Free Advice for Internet Safety at Home.
Tuesday, December 20, 2011
The Virtual Global Taskforce (VGT), one of the world's largest international child protection taskforces, met at the INTERPOL General Secretariat headquarters in Lyon, France this week to explore new techniques to protect children from online sexual abuse.
Experts from all nine international VGT law enforcement agencies were at the two-day meeting (8 - 9 September), which followed a three-day gathering of the INTERPOL specialist group on crimes against children which brought together experts from 52 countries.
Chair of the VGT and Australian Federal Police (AFP) Assistant Commissioner Neil Gaughan, presented to the specialist group, emphasising that law enforcement can not prosecute its way out of this crime in isolation.
"Part of the answer to combating online child sexual exploitation lies in forging greater international partnerships, particularly cooperation with industry, the private sector and non government organisations.
“Through the Virtual Global Taskforce and our partners we can identify strategies to jointly combat this horrendous crime and bring these predators to justice,” Assistant Commissioner Gaughan said.
One of the highlights of Assistant Commissioner Gaughan’s presentation was the announcement of the VGT draft resolution proposed for the 80th INTERPOL General Assembly in Hanoi, Vietnam later in the year.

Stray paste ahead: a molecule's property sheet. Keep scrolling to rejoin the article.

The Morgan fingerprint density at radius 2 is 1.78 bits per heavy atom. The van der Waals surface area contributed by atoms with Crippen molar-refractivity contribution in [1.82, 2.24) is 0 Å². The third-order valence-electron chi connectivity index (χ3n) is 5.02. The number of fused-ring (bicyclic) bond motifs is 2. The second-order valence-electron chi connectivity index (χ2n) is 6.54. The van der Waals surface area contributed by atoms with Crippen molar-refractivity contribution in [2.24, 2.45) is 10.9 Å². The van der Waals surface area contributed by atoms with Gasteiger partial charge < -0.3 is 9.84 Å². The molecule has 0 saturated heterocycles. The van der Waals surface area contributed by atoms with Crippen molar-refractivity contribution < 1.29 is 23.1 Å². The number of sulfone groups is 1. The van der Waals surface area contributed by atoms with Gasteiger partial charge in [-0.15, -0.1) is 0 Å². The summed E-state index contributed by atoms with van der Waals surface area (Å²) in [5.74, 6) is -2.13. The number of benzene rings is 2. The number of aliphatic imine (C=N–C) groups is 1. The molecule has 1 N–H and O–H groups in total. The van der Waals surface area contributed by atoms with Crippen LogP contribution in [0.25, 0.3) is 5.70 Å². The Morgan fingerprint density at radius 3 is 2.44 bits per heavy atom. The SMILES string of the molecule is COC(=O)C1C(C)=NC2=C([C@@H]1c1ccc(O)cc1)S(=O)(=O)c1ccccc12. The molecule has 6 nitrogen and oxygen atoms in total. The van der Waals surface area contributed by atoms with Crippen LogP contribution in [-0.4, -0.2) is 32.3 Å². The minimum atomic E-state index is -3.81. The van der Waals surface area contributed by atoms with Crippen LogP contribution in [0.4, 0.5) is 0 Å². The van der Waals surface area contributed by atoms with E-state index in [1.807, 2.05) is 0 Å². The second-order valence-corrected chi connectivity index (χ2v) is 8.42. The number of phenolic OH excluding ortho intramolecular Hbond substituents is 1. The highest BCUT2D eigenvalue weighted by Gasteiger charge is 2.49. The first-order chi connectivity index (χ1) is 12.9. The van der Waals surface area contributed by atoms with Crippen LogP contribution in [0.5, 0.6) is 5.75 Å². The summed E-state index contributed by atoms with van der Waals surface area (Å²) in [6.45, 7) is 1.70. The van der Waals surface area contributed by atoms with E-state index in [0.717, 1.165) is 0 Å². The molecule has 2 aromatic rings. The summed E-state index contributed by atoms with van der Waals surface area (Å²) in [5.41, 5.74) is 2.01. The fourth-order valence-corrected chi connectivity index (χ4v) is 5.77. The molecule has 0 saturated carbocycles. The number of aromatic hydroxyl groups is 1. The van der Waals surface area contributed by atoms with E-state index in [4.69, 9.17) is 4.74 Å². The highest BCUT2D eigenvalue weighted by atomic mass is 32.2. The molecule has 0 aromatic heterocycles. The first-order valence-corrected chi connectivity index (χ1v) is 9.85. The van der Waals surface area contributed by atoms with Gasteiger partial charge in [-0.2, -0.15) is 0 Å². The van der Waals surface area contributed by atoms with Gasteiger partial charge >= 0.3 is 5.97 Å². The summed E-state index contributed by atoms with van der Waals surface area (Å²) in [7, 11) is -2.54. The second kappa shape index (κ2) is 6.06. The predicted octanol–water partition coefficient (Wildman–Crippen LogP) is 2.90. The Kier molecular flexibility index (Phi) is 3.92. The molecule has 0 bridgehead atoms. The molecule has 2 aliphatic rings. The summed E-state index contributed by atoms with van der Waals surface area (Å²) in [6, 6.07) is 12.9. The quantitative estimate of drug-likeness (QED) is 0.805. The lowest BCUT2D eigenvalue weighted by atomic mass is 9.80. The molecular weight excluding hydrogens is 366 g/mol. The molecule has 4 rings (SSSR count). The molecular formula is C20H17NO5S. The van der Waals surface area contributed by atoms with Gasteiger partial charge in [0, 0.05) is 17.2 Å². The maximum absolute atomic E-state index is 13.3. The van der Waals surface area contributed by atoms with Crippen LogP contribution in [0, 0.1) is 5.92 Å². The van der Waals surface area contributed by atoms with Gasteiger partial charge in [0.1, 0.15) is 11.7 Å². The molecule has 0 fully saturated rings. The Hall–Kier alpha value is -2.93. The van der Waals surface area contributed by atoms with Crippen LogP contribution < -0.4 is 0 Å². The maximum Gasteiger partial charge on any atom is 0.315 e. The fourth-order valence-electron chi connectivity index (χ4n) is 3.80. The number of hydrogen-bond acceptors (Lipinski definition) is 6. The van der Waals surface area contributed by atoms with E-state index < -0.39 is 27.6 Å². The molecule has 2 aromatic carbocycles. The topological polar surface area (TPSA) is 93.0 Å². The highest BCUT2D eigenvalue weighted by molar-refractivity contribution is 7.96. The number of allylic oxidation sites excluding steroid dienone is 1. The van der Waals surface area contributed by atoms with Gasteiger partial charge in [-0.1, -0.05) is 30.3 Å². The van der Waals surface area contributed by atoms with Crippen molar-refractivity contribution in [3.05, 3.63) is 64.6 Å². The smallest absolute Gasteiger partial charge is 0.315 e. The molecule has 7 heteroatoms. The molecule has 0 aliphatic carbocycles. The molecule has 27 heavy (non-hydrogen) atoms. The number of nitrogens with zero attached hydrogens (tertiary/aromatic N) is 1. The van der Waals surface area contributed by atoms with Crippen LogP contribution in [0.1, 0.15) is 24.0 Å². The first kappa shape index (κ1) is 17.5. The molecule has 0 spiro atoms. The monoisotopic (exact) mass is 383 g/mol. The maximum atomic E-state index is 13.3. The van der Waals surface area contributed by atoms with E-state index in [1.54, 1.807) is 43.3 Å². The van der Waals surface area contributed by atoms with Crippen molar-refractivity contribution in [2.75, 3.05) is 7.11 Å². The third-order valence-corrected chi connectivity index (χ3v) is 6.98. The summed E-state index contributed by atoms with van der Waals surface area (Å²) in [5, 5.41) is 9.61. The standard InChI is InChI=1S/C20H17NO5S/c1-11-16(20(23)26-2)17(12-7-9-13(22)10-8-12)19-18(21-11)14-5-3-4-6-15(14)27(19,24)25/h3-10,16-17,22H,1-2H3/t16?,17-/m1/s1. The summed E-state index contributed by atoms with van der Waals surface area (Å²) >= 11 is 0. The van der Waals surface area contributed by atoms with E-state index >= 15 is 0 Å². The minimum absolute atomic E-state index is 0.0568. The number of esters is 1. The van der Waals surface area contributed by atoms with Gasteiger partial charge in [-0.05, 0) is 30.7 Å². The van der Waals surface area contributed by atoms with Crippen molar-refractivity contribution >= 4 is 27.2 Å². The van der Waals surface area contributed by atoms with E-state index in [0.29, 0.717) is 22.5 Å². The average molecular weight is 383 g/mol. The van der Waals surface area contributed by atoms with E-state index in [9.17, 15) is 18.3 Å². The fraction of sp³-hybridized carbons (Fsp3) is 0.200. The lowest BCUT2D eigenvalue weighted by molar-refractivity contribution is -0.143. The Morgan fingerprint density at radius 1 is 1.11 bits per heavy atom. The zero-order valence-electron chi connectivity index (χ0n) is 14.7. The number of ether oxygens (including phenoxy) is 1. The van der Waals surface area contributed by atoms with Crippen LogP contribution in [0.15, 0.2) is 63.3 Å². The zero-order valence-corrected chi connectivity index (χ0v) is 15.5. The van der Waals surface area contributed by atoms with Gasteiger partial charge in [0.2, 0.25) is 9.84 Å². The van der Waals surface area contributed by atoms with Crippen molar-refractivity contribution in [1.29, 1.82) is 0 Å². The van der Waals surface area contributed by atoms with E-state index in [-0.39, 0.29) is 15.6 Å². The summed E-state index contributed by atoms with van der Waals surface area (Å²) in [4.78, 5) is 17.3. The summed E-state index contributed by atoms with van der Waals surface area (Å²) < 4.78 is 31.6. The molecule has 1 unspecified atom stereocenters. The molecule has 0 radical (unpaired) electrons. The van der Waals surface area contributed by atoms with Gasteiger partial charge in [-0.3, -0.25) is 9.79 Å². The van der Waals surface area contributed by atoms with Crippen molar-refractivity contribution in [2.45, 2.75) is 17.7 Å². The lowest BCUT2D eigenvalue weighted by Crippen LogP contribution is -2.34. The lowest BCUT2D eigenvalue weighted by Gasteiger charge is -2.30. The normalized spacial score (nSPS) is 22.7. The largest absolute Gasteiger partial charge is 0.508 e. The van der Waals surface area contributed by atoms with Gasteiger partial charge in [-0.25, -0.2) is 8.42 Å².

The specialist group were briefed on the proposal which derived from the 2010 VGT Conference outcome, to assist and guide countries around the world requiring child protection legislation. The group supported the proposal and acknowledged the work undertaken by the VGT collaboration.
The specialist group throughout the three-day deliberations also addressed the use of Green Notices, an INTERPOL tool developed to assist in the identification of travelling sex offenders, preventing offending around the world.
The issue has previously been raised with the VGT and: ‘under appropriate circumstances the VGT supports the proportionate use of INTERPOL Green Notices for suspected or convicted individuals of child sex offences travelling outside of their home country, giving due considerations to individual legislative and administrative constraints. The VGT further recommends that countries who experience legislative and administrative constraints with the issuance of Green Notices work towards reform that will allow their use.'